Six steps to happiness from taking risks to planning thrills

Six steps to happiness from taking risks to planning thrills


There’s nothing like the buzz of having something to look forward to. Taking pleasure from anticipation is built into us – and key to our mental wellbeing.

When we imagine our future selves doing something we love, our brains release the happiness hormone dopamine, giving us the motivation to endure difficult days.

It’s one of the reasons life in lockdown felt grey and at – we couldn’t enjoy making plans. There’s even scientific proof that we take more pleasure from expectation than reward, as dopamine drops when we get what we want.

“Humans don’t like waiting, but positive anticipation is really good for us,” says Cheryl Rickman, a positive psychology practitioner, whose book You Can Flourish by Cheryl Rickman (Vie, £12.99) is out now. “Aside from the dopamine, the emotions it creates help us cope with stress and boost our problem-solving. There are also neurons in the brain that light up when we imagine future good things. It’s known as The Hope Circuit and it reduces feelings of helplessness.”

Here’s how you can harness the power of anticipation to make you happier…

Keep a thrill-filled diary

Travel agents look forward to “Sunshine Saturday” in January as clients shake off the post-Christmas slump by booking a holiday. But you don’t need big treats to feel the benefits – just pencil regular and realistic cheap thrills into your calendar. “This could be a theatre trip, a walk in the sunshine or cooking your favourite meal,” says Cheryl. “It gives your days and weeks a positive focus.”

Seeing a list of thrills, big and small, written down in a diary will help you to enjoy the countdown.

Turn anxiety on its head

Anxiety can be the flipside of anticipation – being fearful of a future event or worrying it won’t come to fruition. “Some people don’t want to anticipate a good thing as they can’t face disappointment,” says Cheryl. “But it’s worth taking the hopeful view as there’s a bit of magic in hope. It brings enjoyment to the present and means you’re more likely to strive for your goals, leading to further reward.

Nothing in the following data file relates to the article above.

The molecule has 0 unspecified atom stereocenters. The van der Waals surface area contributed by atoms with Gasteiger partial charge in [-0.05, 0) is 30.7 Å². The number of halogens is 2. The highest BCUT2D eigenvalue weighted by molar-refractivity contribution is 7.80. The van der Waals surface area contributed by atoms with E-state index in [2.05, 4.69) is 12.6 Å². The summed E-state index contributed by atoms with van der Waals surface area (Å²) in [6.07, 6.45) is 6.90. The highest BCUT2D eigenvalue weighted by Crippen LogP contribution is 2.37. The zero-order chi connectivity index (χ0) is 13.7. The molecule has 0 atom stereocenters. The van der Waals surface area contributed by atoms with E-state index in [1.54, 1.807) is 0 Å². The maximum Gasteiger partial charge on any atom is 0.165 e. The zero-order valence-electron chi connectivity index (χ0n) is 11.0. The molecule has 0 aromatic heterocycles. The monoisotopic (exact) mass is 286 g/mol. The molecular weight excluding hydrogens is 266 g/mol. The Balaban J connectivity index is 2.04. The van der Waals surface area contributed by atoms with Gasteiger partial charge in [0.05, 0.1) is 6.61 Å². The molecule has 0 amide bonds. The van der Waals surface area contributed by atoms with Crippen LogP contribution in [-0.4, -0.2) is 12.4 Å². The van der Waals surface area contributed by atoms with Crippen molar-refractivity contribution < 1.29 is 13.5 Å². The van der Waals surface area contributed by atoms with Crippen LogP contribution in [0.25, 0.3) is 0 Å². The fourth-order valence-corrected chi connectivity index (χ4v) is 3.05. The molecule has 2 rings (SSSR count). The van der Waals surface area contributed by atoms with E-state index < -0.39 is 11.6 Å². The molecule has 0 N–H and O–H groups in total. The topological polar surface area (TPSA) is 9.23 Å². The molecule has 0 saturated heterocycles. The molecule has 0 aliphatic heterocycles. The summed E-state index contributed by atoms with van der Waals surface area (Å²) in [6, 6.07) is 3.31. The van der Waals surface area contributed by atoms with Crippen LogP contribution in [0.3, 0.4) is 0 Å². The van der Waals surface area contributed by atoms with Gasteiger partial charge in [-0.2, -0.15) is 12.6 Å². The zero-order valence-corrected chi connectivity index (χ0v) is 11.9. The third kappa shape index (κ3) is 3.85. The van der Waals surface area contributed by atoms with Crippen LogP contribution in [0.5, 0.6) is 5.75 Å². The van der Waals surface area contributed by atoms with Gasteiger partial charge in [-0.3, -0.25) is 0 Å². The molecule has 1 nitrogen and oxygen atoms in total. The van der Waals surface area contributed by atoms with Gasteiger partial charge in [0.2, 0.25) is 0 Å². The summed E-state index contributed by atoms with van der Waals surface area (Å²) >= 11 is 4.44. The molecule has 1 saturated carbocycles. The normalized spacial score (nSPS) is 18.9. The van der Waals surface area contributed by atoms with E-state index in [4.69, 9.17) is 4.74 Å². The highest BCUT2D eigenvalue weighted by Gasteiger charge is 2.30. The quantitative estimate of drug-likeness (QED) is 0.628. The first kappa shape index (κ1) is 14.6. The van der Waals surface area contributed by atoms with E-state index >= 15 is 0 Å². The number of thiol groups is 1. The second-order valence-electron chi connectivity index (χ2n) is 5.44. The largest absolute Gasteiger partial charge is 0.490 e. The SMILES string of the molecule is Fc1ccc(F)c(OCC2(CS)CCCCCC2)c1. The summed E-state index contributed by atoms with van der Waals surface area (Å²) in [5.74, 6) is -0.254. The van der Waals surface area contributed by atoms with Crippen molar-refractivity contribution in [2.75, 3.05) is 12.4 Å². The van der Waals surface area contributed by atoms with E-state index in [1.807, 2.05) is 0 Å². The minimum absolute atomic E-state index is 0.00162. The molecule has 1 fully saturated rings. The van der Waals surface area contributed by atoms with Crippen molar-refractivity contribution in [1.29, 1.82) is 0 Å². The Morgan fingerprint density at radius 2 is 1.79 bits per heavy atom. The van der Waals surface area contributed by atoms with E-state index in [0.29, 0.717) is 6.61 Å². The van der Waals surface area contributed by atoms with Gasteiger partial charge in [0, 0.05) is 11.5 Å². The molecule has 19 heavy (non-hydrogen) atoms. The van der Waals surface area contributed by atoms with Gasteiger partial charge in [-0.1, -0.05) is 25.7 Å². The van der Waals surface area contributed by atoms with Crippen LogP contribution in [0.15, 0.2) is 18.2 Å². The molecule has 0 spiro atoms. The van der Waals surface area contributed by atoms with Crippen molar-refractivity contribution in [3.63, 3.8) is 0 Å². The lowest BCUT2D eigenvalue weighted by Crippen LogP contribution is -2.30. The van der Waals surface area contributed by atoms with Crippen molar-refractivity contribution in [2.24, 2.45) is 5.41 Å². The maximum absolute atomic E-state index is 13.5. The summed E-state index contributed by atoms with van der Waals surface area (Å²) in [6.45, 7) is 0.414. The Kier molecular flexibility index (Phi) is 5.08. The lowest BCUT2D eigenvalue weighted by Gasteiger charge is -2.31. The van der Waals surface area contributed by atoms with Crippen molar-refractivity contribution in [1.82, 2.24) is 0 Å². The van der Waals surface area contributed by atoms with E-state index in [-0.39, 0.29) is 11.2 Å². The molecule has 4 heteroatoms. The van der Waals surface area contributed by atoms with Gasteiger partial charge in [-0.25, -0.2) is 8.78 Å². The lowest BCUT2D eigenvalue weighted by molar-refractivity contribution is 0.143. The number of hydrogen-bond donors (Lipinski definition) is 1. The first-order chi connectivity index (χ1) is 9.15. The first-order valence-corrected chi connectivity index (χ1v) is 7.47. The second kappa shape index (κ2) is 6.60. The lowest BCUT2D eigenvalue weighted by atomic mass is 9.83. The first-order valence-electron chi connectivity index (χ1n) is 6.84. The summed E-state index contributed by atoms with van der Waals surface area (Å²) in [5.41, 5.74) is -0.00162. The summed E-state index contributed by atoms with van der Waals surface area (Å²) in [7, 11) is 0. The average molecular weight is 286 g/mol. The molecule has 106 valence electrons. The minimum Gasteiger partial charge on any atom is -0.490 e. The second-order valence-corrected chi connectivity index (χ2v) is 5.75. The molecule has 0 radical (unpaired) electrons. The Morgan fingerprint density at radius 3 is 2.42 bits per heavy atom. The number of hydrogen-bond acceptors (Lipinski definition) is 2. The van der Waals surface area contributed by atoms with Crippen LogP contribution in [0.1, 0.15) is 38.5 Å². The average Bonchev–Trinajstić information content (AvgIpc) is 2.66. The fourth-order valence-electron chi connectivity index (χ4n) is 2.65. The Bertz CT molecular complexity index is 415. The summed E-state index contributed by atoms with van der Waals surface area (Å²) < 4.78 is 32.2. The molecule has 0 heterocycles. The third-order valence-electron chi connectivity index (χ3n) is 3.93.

“I’m not talking about ‘toxic positivity’ [the belief that people should stay positive no matter how dire a situation is], but just allowing yourself to believe in possibilities so that you grab opportunities and take risks.”

If nerves are making you dread a pending engagement, ip your focus. List potential positive outcomes instead of negative ones.

Live old-school

Do you remember how exciting life could be when you were a child and the world was there to be discovered? The instant gratification of 21st-century living has made it harder to find that youthful state of expectancy in the day-to-day.

“We no longer have to wait for things, thanks to streaming services, social media and online shopping,” says Cheryl. “The anticipation of waiting to get photos developed, watch a TV show live or buy a new record from the shop is lost.” Challenge yourself to recreate that old-school buzz by spacing out episodes of a box set, restricting online purchases to once a week or reading the news in a physical paper.

Have a plan

Setting ambitions and booking treats will only lead to fulfilment if you’re committed and realistic.

“Think about what you want, how you’ll do that and if you have the agency to get it done,” says Cheryl. “If you want to hit a work target, be honest about what steps are needed to reach that goal. If you’re going on holiday, how will you ensure you can afford it? When you have a clear plan, you’re more hopeful of achieving the outcome – and more likely to.”

You’ll get a dopamine hit for every completed step, not just the final target.

Feel gratitude for now

Much-anticipated events or milestones will bring joy, but don’t rely on them alone to feel contentment. “You need a balance between anticipation and gratitude,” says Cheryl. “Otherwise you get into that negative cycle of thinking, ‘I’ll be happy when…’ and never be satisfied with your lot in life.”

Make a daily or weekly note of what you’re glad for in that moment – perhaps in your diary alongside your anticipated events to have maximum impact.

Amplify the joy

While dopamine drops when you reach your reward, Cheryl says there are tricks to extend the pleasurable effects.

“When you’re in the moment, savour the experience, appreciate it and remember that feeling,” she says. “Taking a few photos or journalling about it allows you to reminisce. This is where social media can be a positive force because you can return to that moment in the future. It amplifies the experience and allows you to recreate that warm glow on a down day.”


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